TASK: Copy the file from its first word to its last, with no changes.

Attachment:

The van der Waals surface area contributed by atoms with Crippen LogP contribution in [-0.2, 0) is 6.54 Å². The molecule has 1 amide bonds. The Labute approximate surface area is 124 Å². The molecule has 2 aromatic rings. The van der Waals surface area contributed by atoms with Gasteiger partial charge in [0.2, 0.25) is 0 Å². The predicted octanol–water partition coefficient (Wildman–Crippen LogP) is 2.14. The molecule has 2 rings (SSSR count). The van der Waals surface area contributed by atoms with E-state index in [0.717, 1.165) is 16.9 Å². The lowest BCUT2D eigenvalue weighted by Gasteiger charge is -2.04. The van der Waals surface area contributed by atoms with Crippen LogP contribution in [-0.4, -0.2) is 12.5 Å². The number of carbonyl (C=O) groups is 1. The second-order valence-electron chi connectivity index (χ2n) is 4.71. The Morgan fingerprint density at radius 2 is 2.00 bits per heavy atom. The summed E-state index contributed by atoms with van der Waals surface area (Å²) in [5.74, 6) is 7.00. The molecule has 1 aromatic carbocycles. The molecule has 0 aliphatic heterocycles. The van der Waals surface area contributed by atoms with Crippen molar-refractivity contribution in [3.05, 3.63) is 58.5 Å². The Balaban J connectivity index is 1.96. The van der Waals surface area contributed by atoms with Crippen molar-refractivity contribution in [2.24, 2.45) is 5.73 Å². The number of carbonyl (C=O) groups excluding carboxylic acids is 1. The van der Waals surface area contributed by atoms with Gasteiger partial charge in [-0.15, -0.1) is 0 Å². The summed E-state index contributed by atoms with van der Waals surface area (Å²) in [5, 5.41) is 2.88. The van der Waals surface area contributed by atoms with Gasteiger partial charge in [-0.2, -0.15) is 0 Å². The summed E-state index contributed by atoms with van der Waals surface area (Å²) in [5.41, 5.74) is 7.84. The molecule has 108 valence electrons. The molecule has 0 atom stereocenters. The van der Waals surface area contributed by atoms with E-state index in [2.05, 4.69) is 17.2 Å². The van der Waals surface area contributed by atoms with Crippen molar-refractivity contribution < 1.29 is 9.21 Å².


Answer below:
The van der Waals surface area contributed by atoms with Crippen LogP contribution in [-0.2, 0) is 6.54 Å². The molecule has 1 amide bonds. The Labute approximate surface area is 124 Å². The molecule has 2 aromatic rings. The van der Waals surface area contributed by atoms with Gasteiger partial charge in [0.2, 0.25) is 0 Å². The predicted octanol–water partition coefficient (Wildman–Crippen LogP) is 2.14. The molecule has 2 rings (SSSR count). The van der Waals surface area contributed by atoms with E-state index in [0.717, 1.165) is 16.9 Å². The lowest BCUT2D eigenvalue weighted by Gasteiger charge is -2.04. The van der Waals surface area contributed by atoms with Crippen LogP contribution in [-0.4, -0.2) is 12.5 Å². The number of carbonyl (C=O) groups is 1. The second-order valence-electron chi connectivity index (χ2n) is 4.71. The Morgan fingerprint density at radius 2 is 2.00 bits per heavy atom. The summed E-state index contributed by atoms with van der Waals surface area (Å²) in [5.74, 6) is 7.00. The molecule has 1 aromatic carbocycles. The molecule has 0 aliphatic heterocycles. The van der Waals surface area contributed by atoms with Crippen molar-refractivity contribution in [3.05, 3.63) is 58.5 Å². The Balaban J connectivity index is 1.96. The van der Waals surface area contributed by atoms with Crippen molar-refractivity contribution in [2.24, 2.45) is 5.73 Å². The number of carbonyl (C=O) groups excluding carboxylic acids is 1. The van der Waals surface area contributed by atoms with Gasteiger partial charge in [-0.15, -0.1) is 0 Å². The summed E-state index contributed by atoms with van der Waals surface area (Å²) in [5, 5.41) is 2.88. The van der Waals surface area contributed by atoms with Gasteiger partial charge in [-0.2, -0.15) is 0 Å². The summed E-state index contributed by atoms with van der Waals surface area (Å²) in [5.41, 5.74) is 7.84. The molecule has 108 valence electrons. The molecule has 0 atom stereocenters. The van der Waals surface area contributed by atoms with E-state index in [2.05, 4.69) is 17.2 Å². The van der Waals surface area contributed by atoms with Crippen molar-refractivity contribution < 1.29 is 9.21 Å².